October 2008 Archives

October 30, 2008

Sen. Ted Stevens Finds Appeals Suddenly Appealing

Sen. Ted Stevens, an Alaska Republican Senator since 1968, was convicted by a jury of seven felony charges on Oct. 27, 2008. The felonies all involved corruption.  Stevens accepted huge gifts from oil corporations, but never bothered to report them.

stevens.jpg

Echoing the reactions of multitudes of convicted felons, Stevens immediately proclaimed his innocence and called the jury's verdict unjust. He blamed the verdict on prosecutorial misconduct and vowed that he would get it overturned on appeal. Blah, blah, blah -- so say all the powerful hypocrites like Stevens when they finally get caught.

What's particularly delicious about Stevens' professed faith in the appellate process is its newness. In fact, Stevens wasn't always such a big fan of appeals. Back in the mid-1990s, Stevens voted to limit the right of state court prisoners sentenced to death to appeal their convictions. Isn't it too bad that prisoners sentenced to death don't have the right to vote on Stevens' right to appeal?

Prior to his conviction, Stevens had gained notoriety for championing fiscal conservatism while earmarking huge sums of taxpayer money for pet projects that would benefit big Alaska donors. The most famous of these earmarks was the so-called "Bridge to Nowhere," a ridiculously expensive project that would have reduced the travel time between two sparsely populated villages in Alaska.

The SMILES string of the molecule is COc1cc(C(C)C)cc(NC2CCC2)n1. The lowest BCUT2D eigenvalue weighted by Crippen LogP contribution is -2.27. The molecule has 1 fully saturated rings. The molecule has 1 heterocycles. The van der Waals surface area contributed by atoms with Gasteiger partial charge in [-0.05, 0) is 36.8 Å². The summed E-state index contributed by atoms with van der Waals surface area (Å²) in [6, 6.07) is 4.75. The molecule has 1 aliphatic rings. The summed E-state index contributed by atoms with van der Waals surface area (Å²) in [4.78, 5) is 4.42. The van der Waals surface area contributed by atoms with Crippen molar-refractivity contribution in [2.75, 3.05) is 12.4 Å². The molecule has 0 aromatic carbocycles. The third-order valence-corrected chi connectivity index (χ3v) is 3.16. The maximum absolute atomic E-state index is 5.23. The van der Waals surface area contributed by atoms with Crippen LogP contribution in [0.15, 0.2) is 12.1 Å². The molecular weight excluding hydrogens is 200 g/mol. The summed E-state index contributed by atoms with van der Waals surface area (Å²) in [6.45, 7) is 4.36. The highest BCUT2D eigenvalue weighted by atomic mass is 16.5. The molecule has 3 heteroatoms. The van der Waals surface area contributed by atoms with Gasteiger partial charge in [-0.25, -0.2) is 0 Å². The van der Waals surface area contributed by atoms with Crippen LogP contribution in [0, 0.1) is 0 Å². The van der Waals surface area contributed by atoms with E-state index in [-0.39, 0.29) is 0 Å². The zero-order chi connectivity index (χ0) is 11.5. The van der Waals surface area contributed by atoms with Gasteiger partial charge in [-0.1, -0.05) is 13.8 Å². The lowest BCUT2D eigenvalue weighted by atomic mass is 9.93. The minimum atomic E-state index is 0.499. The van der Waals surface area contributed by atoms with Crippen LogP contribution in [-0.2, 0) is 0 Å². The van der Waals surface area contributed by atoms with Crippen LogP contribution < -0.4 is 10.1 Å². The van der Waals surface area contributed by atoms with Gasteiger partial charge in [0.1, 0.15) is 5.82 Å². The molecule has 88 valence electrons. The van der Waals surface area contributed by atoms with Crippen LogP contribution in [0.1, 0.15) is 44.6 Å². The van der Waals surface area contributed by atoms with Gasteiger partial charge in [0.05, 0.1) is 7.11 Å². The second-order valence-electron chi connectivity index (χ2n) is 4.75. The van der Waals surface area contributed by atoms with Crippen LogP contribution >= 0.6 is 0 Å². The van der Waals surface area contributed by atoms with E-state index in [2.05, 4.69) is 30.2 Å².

Stevens' conviction may indicate that he never quite got that earmark fiasco out of his mind. When he comes up for sentencing in January of 2009, Stevens may find that he has built a Bridge to Prison.

October 16, 2008

Proposition 6: A Terrible Idea at a Terrible Time

Proposition 6 is a California ballot initiative that deserves overwhelming rejection on November 4, 2008.  While a few of its provisions toughen penalties for some types of violent crime, the main effect of the initiative would be to redirect billions of dollars in increasingly scarce state resources to its backers.  

Here are six reasons to say no to Prop. 6 on election day in California:

  1. During a period when the state lacks money for basic services, Prop. 6 would require the state to spend a half billion dollars more than it already does for prison space. 
  2. The state would have to hire hundreds of additoinal parole agents at a cost of about $125,000 per agent per year. (That figure would be sure to rise.)
  3. Reeking of Hypocrisy Part 1: Henry Nicholas III, the initiative's primary financial supporter, is under indictment for a variety of federal crimes, including backdating stock options and providing drugs and prostitutes for clients.
  4. Reeking of Hypocrisy Part 2: The initiative's legislative sponsors routinely attack and vote against state spending measures, but manage to keep a straight face while pushing for a law that would commit billions of dollars of state money to their pet projects.   
  5. Prop. 6 is absurdly anti-democratic.  A virtually impossible-to-attain majority of at least 75% of the legislature would be required to alter any of its provisions.  The upshot is that legislators who regularly rail against "entitlements" are trying to cement them into state law.  I suppose it just depends on whose ox is entitled.
  6. The initiative names Appriss Inc., a single private maker of VINE, a victim notification device, and rewards counties that use VINE. (For information about the company, go to http://www.appriss.com/)  Would you be surprised to learn that Appriss is lobbying hard for the initiative's passage?    

While Proposition 6 would be a terrible idea at any time, it is a partilcularly terrible in 2008 as the state faces one financial crisis after another.  This initiative is a crime, and the best anti-crime message the voters can send is to reject it overwhelmingly.